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Donald Trump has signed an executive order declaring a national emergency and barring US companies from using telecommunications equipment made by firms officials say pose a national security risk, paving the way for a ban on doing business with China’s Huawei Technologies Co.
The executive order invokes the International Emergency Economic Powers Act, which gives the president the authority to regulate commerce in response to a national emergency that threatens the US.
The order does not specifically name any country or company, but US officials have previously labeled Huawei a “threat” and lobbied allies not to use Huawei network equipment in next-generation 5G networks.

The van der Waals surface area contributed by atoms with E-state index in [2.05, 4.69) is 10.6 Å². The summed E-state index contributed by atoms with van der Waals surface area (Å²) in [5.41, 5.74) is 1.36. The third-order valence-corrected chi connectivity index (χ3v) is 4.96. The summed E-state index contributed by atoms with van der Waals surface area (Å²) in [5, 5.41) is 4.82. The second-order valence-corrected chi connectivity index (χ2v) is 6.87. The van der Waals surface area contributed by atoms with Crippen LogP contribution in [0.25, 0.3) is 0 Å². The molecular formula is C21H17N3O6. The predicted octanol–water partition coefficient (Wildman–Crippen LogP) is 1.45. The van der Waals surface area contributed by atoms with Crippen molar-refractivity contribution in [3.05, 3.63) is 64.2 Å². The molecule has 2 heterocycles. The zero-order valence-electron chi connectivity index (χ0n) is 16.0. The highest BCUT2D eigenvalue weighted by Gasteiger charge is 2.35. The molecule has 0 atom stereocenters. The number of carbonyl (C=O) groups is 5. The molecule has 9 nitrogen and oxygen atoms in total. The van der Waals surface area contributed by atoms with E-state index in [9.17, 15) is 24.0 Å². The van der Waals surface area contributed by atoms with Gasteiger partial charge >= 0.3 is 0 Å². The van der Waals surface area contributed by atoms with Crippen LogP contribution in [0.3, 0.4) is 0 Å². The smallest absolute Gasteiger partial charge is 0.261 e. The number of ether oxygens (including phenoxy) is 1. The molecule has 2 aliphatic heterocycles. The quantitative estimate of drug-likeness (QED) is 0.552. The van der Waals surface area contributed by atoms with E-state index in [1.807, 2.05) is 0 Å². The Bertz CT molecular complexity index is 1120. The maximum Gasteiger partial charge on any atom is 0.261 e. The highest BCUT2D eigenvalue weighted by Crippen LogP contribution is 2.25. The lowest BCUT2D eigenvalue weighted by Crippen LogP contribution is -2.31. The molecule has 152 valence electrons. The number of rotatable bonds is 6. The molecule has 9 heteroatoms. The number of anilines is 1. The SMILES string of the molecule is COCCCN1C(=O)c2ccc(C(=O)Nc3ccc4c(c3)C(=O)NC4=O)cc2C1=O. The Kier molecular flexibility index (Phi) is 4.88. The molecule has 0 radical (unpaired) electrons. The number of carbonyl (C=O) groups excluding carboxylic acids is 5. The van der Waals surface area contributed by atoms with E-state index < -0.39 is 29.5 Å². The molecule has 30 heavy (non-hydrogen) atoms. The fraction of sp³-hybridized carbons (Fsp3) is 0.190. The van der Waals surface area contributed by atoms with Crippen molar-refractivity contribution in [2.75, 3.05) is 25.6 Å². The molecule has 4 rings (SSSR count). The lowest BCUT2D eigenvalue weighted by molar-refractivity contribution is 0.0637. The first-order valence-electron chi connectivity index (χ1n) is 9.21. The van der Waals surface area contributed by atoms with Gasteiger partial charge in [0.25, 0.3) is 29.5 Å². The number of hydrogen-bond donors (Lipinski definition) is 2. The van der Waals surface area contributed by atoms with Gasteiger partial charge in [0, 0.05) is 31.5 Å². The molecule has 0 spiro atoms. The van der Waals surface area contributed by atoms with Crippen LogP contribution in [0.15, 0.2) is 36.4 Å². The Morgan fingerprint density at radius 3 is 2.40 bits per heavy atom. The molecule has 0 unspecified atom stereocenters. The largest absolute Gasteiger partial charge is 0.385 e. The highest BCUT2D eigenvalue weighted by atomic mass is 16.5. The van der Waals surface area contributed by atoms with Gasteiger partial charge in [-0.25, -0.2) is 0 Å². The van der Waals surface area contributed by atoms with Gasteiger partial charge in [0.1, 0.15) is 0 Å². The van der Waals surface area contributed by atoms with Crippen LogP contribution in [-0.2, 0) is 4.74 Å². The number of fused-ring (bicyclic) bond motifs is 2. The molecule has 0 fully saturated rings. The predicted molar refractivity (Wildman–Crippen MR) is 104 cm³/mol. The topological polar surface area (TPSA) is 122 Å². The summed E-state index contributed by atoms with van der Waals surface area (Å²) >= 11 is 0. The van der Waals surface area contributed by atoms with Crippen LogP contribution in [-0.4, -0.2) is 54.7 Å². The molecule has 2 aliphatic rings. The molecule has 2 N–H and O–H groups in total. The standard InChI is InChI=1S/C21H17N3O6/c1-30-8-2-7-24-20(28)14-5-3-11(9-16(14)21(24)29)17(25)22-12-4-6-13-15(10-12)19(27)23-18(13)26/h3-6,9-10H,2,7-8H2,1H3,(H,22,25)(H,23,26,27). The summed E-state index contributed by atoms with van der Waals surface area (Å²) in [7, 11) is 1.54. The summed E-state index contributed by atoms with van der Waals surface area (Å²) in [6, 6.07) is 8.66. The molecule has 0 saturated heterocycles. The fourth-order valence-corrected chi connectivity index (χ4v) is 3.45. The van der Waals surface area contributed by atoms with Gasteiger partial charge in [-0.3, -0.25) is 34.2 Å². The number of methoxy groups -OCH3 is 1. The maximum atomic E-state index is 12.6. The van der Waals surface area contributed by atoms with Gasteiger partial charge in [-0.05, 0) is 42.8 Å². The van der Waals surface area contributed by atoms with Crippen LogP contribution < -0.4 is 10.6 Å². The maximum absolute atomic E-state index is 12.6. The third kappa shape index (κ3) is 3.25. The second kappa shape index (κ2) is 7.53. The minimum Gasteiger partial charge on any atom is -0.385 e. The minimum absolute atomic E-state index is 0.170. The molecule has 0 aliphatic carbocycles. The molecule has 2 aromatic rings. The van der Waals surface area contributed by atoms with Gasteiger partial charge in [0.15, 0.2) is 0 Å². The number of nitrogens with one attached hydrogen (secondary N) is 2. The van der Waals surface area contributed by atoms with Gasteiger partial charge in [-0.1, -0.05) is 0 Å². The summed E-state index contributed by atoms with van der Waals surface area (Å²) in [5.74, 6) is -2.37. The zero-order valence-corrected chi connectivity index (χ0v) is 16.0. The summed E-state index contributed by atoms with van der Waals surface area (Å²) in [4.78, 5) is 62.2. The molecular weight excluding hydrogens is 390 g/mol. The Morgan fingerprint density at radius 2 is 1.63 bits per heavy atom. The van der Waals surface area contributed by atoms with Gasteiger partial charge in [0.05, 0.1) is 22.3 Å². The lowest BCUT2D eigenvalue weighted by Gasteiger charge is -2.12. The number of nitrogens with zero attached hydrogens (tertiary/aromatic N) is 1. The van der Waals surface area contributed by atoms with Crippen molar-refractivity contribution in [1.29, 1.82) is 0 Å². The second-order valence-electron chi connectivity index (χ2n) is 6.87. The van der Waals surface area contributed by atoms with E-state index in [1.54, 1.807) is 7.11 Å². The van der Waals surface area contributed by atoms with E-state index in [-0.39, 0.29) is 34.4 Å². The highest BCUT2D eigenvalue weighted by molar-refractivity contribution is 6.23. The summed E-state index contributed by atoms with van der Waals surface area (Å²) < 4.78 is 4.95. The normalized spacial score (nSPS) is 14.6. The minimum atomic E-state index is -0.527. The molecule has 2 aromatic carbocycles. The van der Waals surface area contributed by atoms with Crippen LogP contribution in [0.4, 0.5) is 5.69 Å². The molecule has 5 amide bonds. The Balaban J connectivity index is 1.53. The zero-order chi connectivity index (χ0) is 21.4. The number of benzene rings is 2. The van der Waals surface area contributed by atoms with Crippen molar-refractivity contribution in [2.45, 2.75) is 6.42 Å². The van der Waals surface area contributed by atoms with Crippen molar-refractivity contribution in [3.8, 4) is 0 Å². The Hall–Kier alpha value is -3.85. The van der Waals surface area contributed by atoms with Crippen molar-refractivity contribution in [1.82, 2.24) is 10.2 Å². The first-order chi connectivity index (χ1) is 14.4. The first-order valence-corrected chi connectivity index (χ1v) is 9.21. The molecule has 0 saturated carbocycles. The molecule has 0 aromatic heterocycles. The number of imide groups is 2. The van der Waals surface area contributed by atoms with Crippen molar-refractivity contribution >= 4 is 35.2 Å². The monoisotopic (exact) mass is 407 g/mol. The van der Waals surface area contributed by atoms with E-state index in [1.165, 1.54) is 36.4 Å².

The executive order comes at a delicate time in relations between China and the US as the world’s two largest economies ratchet up tariffs in a battle over what US officials call China’s unfair trade practices.
Talks between Washington and Beijing have come grinding to a halt in recent days, ratcheting up volatility amid fears of a global trade war.
Washington believes equipment made by Huawei could be used by the Chinese state to spy. Huawei has vehemently denied the allegations.
Huawei did not immediately comment on Trump’s executive order.
The Federal Communications Commission chairman, Ajit Pai, who has called Huawei a threat to US security, said on Wednesday: “Given the threats presented by certain foreign companies’ equipment and services, this is a significant step toward securing America’s networks.”